Treasure Hunters Roadshow buys memorabilia, Sports provide entertainment and give us a form of escapism. In what other area of life can you yell at the top of your lungs in public without any repercussions? Some fans are drawn to the athletic precision; others are attracted to the bonding that sports create with family and friends. Many of us follow a particular team, while some are more enamored with individual players. Either way, our closets and drawers are full of our favorite athlete’s or team’s sports memorabilia. From autographs to mugs, jerseys and sports cards, we spend billions of dollars annually on souvenirs. Sports memorabilia not only has great sentimental value to us, but some items have exceptional monetary value to other collectors as well. Connoisseurs are willing to pay large sums of money for vintage, rare and unusual items.
Treasure Hunters Roadshow (THR) is a leader in the sports memorabilia market. They buy thousands of items each week from local sellers, like you, and in turn sell those collectibles to hobbyists and professionals around the world. The strength of THR is having an established global network, providing access to millions of collectors who are ready and willing to buy. Some of us take our sports very seriously. Whether it’s playing, watching, cheering or jeering, sports are a favorite pastime in the United States. It is estimated that upwards of 70% of the population is a sports fan of some type. Serious, loyal fans are accustomed to experiencing a roller coaster of emotions from game to game and season to season. Moments of euphoria are followed by episodes of stress (called eustress). The tension actually heightens our senses and creates an unusual feeling of pleasure.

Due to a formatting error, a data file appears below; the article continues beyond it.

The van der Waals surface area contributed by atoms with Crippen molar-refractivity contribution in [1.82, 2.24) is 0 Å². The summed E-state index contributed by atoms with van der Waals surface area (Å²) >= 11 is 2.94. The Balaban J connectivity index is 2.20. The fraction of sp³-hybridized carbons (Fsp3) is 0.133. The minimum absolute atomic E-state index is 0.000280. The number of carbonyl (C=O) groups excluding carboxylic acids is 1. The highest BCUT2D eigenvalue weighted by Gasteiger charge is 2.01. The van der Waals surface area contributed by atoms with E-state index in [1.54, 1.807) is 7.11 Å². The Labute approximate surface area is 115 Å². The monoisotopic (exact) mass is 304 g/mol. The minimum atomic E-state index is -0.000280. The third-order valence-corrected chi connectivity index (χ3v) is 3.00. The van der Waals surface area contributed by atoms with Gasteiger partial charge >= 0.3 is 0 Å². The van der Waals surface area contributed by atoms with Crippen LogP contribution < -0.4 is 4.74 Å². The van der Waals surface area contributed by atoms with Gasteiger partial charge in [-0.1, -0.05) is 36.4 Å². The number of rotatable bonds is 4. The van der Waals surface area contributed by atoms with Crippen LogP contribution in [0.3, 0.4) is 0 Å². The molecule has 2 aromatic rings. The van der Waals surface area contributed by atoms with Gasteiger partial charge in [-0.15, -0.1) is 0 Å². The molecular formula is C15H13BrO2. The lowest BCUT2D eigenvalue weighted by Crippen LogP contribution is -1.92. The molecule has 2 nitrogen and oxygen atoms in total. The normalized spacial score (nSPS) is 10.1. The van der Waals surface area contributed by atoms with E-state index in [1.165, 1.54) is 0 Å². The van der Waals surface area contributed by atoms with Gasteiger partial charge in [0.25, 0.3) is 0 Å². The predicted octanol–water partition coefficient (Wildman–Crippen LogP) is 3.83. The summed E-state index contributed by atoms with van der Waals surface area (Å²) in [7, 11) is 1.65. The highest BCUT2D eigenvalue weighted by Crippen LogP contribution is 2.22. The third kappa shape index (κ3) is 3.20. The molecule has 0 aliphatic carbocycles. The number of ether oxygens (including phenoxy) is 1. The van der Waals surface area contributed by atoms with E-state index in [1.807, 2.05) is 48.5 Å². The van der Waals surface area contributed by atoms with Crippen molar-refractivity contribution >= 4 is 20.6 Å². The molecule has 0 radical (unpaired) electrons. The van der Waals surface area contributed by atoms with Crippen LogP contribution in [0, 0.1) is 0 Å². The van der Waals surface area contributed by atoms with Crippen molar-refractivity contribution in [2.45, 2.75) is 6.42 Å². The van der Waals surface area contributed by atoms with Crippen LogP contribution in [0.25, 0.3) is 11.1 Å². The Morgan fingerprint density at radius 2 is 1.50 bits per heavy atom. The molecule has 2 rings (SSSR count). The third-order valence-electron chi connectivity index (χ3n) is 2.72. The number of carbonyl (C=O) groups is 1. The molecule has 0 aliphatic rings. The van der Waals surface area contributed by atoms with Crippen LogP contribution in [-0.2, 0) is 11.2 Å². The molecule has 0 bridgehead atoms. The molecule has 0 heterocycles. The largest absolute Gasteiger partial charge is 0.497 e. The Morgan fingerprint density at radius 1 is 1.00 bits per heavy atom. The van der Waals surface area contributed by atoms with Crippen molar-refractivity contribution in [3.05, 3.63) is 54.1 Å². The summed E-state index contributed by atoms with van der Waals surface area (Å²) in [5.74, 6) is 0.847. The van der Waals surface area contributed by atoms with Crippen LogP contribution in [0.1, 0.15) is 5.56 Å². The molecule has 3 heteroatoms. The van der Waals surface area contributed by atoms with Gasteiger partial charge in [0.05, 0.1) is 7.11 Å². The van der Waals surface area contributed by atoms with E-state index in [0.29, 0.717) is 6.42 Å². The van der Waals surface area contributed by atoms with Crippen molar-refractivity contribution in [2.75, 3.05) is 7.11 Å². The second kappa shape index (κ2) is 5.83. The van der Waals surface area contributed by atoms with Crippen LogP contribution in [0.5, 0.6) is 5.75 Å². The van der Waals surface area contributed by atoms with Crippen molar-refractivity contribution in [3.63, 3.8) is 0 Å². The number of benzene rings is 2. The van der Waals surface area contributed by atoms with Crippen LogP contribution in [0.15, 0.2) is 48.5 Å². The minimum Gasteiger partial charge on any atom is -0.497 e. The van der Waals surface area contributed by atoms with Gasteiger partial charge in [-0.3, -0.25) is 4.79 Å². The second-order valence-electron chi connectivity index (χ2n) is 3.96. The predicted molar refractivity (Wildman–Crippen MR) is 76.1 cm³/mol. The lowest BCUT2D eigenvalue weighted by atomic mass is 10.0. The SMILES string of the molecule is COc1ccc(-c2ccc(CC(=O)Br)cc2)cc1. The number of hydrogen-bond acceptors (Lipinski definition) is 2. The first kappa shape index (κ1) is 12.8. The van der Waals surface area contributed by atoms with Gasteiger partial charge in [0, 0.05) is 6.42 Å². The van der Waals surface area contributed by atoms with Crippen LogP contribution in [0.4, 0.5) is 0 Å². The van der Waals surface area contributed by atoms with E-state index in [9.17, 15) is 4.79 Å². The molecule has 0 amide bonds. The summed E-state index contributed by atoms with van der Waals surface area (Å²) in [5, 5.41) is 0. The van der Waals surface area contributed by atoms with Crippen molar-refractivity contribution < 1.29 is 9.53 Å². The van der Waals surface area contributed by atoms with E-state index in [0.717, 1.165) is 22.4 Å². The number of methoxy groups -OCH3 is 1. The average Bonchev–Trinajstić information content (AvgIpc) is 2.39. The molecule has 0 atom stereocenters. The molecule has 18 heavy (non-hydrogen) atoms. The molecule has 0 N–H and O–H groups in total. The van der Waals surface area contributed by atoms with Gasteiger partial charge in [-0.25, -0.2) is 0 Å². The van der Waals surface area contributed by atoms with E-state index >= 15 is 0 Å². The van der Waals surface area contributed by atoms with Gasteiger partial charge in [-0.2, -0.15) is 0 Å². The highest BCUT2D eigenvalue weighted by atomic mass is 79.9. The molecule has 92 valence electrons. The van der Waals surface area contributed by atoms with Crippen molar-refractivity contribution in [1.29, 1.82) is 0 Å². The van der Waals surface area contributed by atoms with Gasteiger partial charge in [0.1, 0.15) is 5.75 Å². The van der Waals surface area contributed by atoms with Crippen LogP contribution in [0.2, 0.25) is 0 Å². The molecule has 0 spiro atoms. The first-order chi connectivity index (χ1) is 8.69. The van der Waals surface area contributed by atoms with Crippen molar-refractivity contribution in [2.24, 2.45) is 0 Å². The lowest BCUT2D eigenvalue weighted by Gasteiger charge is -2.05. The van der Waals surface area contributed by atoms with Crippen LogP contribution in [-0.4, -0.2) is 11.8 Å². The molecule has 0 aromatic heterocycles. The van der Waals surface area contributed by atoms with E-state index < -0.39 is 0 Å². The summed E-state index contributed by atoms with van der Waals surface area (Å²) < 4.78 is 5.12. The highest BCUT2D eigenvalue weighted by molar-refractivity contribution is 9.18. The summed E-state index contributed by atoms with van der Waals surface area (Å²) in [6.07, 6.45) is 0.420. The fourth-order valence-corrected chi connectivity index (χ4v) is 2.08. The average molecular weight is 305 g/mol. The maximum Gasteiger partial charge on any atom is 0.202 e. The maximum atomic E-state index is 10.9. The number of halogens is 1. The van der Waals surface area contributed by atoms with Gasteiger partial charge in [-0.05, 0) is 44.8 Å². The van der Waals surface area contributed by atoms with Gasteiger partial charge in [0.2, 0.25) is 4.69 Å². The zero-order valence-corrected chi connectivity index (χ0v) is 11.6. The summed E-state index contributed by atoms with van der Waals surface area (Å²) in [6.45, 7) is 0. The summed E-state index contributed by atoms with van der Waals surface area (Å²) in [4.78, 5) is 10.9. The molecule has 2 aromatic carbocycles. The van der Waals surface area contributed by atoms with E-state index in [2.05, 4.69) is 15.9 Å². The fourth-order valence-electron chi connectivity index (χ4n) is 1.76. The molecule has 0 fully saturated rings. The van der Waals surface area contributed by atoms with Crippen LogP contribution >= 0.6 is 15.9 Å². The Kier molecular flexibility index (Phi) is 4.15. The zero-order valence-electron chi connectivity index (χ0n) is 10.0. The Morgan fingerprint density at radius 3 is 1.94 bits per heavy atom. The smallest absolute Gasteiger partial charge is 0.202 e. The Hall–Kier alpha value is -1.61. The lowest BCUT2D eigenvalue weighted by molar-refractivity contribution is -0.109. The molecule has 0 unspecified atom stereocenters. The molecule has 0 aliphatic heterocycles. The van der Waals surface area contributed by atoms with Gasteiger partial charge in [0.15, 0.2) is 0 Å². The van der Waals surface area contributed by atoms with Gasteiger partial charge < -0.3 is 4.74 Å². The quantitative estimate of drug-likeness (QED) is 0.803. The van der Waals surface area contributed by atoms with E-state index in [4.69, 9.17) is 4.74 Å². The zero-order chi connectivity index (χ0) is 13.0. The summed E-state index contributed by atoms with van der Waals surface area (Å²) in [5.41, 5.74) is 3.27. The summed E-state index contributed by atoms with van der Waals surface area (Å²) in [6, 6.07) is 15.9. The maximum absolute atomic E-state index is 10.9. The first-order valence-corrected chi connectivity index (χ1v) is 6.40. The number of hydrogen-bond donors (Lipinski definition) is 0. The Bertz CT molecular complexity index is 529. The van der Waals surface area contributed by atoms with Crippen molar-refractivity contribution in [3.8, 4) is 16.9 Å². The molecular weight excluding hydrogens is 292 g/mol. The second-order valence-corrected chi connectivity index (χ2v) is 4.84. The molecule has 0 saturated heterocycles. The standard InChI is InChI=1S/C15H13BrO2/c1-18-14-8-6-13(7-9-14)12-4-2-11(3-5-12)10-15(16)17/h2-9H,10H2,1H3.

Some of the recent finds in memorabilia are: A 1909 T206 Honus Wagner baseball card sold for $1.62 million in 2008. The massive Louisville Slugger used by Babe Ruth to hit the first Yankee Stadium home run sold at auction for $1.26 million in 2004. While collectibles of this caliber are rare, there are still countless items worth tens of thousands of dollars just waiting to be discovered in closets and attics throughout the world. The original ‘rules of basketball’ notes, written by the inventor of the game, James Naismith, were sold at auction for $4.4 million in 2010. The 70th home run ball hit by slugger Mark McGwire was auctioned for $3 million in 1999. If you have any if the sports collectables you can come and cash in the Treasure Hunters Roadshow events.
The antiques which are collected at Roadshow are Jewelry, Platinum, Silver, Toys( pre 1965), Dolls, Trains, Musical instruments( pre 1970), Watches, Tiffany, War Items, Sports Memorabilia, Historical documents, Fine Arts, Coins( pre1965), Paper Money( pre 1943), Gold coins, Investment Gold, Scrap Gold. The Treasure Hunter Roadshow also collect Sports Memorabilia and Comic books.